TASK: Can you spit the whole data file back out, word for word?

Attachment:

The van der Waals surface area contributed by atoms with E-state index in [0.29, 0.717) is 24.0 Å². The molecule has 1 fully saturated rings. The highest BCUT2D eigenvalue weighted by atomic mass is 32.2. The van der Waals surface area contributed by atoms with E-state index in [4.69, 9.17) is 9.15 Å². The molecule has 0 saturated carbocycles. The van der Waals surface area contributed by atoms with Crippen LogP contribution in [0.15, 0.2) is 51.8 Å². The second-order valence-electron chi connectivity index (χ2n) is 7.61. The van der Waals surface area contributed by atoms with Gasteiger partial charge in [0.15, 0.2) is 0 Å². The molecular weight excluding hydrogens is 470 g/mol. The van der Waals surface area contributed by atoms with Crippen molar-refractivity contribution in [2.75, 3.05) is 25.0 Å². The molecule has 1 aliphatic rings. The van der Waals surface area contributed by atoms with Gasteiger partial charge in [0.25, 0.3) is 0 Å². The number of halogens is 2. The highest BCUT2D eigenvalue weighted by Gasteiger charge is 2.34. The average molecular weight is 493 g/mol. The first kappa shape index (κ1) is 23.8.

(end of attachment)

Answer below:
The van der Waals surface area contributed by atoms with E-state index in [0.29, 0.717) is 24.0 Å². The molecule has 1 fully saturated rings. The highest BCUT2D eigenvalue weighted by atomic mass is 32.2. The van der Waals surface area contributed by atoms with E-state index in [4.69, 9.17) is 9.15 Å². The molecule has 0 saturated carbocycles. The van der Waals surface area contributed by atoms with Crippen LogP contribution in [0.15, 0.2) is 51.8 Å². The second-order valence-electron chi connectivity index (χ2n) is 7.61. The van der Waals surface area contributed by atoms with Gasteiger partial charge in [0.15, 0.2) is 0 Å². The molecular weight excluding hydrogens is 470 g/mol. The van der Waals surface area contributed by atoms with Crippen molar-refractivity contribution in [2.75, 3.05) is 25.0 Å². The molecule has 1 aliphatic rings. The van der Waals surface area contributed by atoms with Gasteiger partial charge in [0.25, 0.3) is 0 Å². The number of halogens is 2. The highest BCUT2D eigenvalue weighted by Gasteiger charge is 2.34. The average molecular weight is 493 g/mol. The first kappa shape index (κ1) is 23.8.